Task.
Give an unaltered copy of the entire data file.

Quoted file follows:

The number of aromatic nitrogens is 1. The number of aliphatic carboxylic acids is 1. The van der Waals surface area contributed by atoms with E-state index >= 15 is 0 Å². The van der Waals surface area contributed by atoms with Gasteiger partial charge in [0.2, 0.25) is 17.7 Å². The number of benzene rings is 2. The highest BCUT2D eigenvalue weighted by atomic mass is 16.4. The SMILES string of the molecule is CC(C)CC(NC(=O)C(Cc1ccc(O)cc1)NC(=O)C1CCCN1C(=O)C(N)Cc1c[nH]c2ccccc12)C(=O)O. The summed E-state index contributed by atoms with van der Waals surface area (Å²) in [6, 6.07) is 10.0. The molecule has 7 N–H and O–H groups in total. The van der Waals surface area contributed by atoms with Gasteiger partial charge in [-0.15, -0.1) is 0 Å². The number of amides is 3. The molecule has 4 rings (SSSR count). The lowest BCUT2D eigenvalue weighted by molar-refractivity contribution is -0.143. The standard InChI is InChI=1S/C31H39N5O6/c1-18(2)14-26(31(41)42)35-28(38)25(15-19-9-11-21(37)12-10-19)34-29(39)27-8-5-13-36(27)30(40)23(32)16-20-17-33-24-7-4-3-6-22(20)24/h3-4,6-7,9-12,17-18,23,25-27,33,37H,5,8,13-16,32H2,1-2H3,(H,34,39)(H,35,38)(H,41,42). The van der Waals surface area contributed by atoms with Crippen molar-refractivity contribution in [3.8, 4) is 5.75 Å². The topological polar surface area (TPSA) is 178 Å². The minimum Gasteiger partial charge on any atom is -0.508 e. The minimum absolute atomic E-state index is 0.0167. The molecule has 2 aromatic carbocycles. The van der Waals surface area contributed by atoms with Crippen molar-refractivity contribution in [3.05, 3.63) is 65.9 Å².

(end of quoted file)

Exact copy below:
The number of aromatic nitrogens is 1. The number of aliphatic carboxylic acids is 1. The van der Waals surface area contributed by atoms with E-state index >= 15 is 0 Å². The van der Waals surface area contributed by atoms with Gasteiger partial charge in [0.2, 0.25) is 17.7 Å². The number of benzene rings is 2. The highest BCUT2D eigenvalue weighted by atomic mass is 16.4. The SMILES string of the molecule is CC(C)CC(NC(=O)C(Cc1ccc(O)cc1)NC(=O)C1CCCN1C(=O)C(N)Cc1c[nH]c2ccccc12)C(=O)O. The summed E-state index contributed by atoms with van der Waals surface area (Å²) in [6, 6.07) is 10.0. The molecule has 7 N–H and O–H groups in total. The van der Waals surface area contributed by atoms with Gasteiger partial charge in [-0.15, -0.1) is 0 Å². The number of amides is 3. The molecule has 4 rings (SSSR count). The lowest BCUT2D eigenvalue weighted by molar-refractivity contribution is -0.143. The standard InChI is InChI=1S/C31H39N5O6/c1-18(2)14-26(31(41)42)35-28(38)25(15-19-9-11-21(37)12-10-19)34-29(39)27-8-5-13-36(27)30(40)23(32)16-20-17-33-24-7-4-3-6-22(20)24/h3-4,6-7,9-12,17-18,23,25-27,33,37H,5,8,13-16,32H2,1-2H3,(H,34,39)(H,35,38)(H,41,42). The van der Waals surface area contributed by atoms with Crippen molar-refractivity contribution in [3.8, 4) is 5.75 Å². The topological polar surface area (TPSA) is 178 Å². The minimum Gasteiger partial charge on any atom is -0.508 e. The minimum absolute atomic E-state index is 0.0167. The molecule has 2 aromatic carbocycles. The van der Waals surface area contributed by atoms with Crippen molar-refractivity contribution in [3.05, 3.63) is 65.9 Å².